October 30, 2014

Elyria
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Coroner: Man was under the influence during deadly standoff

ELYRIA — William King, the man who died during a standoff with Elyria police, was under the influence of alcohol and various tranquilizers, according to the Cuyahoga County Coroner’s Office.

A three-page toxicology report shows that King was drinking and was slightly over the legal limit of 0.08 blood-alcohol content during the time of his death. He also tested positive for the animal tranquilizer Ketamine.

King’s wife, Donna King, said in an earlier interview that King suffered from cirrhosis of the liver and was taking nerve pills and antidepressants while he was trying to quit drinking. Those were also shown on the toxicology report.

Cuyahoga County Coroner’s spokesman Powell Caesar said King died of seven gunshot wounds to his torso and extremities after he was fired at by Elyria police officers. The Lorain County Sheriff’s Office is investigating the incident.

On July 15, King called 911 to report that he shot his wife and was going to shoot himself. Officers surrounded King’s home five minutes later, but Donna King later called to say that she hadn’t been shot and was returning home from a festival.

Police said William King came outside the home with a pistol aimed at himself and failed to respond when officers told him to put down the weapon. Police said he pointed the gun at the officers, prompting them to fire at him.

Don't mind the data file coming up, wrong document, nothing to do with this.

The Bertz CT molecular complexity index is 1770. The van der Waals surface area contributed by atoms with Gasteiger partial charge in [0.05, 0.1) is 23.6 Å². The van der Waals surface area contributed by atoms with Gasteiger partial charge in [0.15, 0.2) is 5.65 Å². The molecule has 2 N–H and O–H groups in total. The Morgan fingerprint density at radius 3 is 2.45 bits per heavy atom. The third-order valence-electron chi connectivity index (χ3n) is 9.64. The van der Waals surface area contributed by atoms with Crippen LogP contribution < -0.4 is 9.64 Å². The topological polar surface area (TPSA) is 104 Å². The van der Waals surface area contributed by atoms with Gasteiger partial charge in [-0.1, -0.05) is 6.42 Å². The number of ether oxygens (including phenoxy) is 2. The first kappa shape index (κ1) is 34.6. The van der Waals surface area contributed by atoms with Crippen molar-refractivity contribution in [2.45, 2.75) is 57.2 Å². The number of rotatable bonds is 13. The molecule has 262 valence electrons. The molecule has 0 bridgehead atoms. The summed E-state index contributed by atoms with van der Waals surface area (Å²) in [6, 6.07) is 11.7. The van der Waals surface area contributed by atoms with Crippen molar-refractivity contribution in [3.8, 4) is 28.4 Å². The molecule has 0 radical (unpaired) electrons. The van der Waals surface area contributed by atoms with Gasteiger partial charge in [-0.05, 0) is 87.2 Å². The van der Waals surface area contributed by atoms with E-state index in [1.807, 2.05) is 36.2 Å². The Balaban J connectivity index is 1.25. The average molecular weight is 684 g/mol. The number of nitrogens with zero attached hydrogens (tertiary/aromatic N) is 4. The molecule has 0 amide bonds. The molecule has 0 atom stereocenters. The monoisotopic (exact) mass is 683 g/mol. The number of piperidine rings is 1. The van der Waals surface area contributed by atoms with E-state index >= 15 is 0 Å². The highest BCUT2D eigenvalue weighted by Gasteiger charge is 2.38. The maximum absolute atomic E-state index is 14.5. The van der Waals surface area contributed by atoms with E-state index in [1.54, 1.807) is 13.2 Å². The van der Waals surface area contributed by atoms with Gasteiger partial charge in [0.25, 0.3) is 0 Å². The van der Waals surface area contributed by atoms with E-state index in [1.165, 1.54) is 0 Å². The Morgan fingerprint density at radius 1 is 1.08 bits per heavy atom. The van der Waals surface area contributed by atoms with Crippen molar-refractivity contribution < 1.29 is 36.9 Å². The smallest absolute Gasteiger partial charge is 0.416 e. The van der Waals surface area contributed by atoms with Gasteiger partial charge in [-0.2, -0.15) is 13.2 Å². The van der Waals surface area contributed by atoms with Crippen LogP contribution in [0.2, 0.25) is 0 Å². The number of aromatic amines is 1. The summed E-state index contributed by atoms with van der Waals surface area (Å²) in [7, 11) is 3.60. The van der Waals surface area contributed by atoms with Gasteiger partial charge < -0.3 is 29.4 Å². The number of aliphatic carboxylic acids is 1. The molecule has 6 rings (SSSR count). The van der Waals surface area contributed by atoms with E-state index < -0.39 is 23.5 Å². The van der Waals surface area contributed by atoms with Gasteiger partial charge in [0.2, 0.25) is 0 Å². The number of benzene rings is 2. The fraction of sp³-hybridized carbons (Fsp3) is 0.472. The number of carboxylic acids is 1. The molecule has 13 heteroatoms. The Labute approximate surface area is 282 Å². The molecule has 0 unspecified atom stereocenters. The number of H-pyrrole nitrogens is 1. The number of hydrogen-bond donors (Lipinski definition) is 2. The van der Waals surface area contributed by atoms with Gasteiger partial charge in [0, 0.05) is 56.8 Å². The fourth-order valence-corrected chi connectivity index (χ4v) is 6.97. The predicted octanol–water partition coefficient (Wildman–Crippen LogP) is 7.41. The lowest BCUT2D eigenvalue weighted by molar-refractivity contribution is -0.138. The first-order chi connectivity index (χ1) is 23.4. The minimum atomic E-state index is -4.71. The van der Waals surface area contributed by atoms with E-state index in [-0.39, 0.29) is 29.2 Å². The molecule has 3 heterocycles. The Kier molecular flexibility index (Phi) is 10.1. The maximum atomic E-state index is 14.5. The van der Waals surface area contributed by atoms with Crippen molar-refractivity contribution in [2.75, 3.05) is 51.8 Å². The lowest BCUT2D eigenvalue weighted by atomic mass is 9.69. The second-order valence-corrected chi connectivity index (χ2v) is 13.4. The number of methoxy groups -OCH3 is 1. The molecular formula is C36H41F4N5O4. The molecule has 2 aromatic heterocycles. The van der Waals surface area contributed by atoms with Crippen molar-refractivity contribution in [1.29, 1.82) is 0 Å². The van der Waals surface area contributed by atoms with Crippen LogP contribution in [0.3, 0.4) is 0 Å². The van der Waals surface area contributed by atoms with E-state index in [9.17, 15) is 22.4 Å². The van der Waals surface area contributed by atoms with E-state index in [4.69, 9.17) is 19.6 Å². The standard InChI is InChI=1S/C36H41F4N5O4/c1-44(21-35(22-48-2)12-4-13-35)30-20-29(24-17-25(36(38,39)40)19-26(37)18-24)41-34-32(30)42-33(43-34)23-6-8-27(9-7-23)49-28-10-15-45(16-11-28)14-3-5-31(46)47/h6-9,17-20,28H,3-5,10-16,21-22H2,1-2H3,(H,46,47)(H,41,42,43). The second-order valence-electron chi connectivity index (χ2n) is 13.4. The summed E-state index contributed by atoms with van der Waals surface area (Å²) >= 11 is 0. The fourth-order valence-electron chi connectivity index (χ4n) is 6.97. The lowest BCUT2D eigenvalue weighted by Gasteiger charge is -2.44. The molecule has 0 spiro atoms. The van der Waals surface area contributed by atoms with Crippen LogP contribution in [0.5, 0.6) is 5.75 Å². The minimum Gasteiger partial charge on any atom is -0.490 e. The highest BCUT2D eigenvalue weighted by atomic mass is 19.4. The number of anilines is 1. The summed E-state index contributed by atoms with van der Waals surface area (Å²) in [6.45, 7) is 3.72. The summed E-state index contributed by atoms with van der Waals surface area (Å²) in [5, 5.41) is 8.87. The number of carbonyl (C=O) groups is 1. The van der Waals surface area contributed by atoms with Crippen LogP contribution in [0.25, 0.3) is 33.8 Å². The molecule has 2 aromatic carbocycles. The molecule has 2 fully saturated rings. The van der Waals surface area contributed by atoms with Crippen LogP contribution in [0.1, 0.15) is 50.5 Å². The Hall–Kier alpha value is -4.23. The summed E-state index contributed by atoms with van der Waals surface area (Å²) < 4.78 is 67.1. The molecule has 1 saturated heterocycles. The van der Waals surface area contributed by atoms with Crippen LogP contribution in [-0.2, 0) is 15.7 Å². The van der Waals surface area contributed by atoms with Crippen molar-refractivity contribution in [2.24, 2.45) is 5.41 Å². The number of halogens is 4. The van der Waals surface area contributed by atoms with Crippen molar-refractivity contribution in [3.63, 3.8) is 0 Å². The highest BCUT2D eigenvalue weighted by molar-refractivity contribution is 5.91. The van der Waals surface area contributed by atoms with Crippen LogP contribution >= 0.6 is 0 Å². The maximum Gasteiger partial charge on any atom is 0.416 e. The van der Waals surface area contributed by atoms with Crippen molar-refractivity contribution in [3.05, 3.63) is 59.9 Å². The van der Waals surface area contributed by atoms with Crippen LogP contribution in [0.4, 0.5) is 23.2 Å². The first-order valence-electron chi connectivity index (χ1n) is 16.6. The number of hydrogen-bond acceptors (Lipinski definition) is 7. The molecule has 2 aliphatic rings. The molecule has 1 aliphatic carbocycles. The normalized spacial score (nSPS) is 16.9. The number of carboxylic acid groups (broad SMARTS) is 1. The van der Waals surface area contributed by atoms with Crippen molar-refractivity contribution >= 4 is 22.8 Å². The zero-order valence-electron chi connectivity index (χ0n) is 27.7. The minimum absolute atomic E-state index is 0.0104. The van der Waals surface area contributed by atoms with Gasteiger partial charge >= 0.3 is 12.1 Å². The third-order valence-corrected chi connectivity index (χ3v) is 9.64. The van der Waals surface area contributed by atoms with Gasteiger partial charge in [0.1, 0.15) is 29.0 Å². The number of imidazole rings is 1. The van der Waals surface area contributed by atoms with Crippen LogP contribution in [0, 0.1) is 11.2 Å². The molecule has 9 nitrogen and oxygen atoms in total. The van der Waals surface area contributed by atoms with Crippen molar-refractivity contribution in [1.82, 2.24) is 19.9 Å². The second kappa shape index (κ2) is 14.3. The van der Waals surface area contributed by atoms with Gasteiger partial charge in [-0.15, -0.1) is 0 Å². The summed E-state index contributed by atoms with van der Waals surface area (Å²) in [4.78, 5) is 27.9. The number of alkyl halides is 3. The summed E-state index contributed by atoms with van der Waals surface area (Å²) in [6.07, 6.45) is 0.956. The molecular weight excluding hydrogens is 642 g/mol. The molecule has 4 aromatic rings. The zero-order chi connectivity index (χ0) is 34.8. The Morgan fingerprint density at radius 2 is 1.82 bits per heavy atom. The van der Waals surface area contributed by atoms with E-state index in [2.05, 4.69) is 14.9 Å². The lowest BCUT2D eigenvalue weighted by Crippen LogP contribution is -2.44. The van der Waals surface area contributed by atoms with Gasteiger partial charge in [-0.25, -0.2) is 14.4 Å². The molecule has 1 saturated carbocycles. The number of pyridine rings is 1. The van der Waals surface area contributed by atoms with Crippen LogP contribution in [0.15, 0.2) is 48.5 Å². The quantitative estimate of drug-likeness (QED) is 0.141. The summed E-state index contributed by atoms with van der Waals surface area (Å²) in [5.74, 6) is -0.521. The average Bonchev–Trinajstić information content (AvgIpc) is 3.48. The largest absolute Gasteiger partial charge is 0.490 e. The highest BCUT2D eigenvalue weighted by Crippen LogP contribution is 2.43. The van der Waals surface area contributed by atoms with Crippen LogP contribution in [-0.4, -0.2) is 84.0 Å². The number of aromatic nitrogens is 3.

Jim King, King’s brother, said William King’s wife, Donna, told him everything on the toxicology report had been prescribed to his brother. Chief Deputy Dennis Cavanaugh said some people have used Ketamine as a recreational drug, but according to the Archives of General Psychiatry, the drug has also shown to be a promising treatment among bipolar patients suffering from depression.

Sheriff’s Sgt. Don Barker, who is in charge of the investigation, said he could not release King’s medical records because of health care privacy laws.

Jim King acknowledged that William King did have problems with alcohol, although William King reportedly told his brother that he quit drinking.

“Last he told me, he had quit drinking,” Jim King said. “But he often told me that.”

Jim King said the mixture of alcohol and prescription drugs may have put William King over the edge, but he believes the Elyria police should have handled the situation better.

“He was already delusional and for (police) to constantly yell, I don’t think that was a good way to handle it,” he said.

Jim King was on the scene during the standoff and said he wished he was given an opportunity to speak with his brother before officers surrounded the home.

Contact Chelsea Miller at 329-7123 or cmiller@chroniclet.com.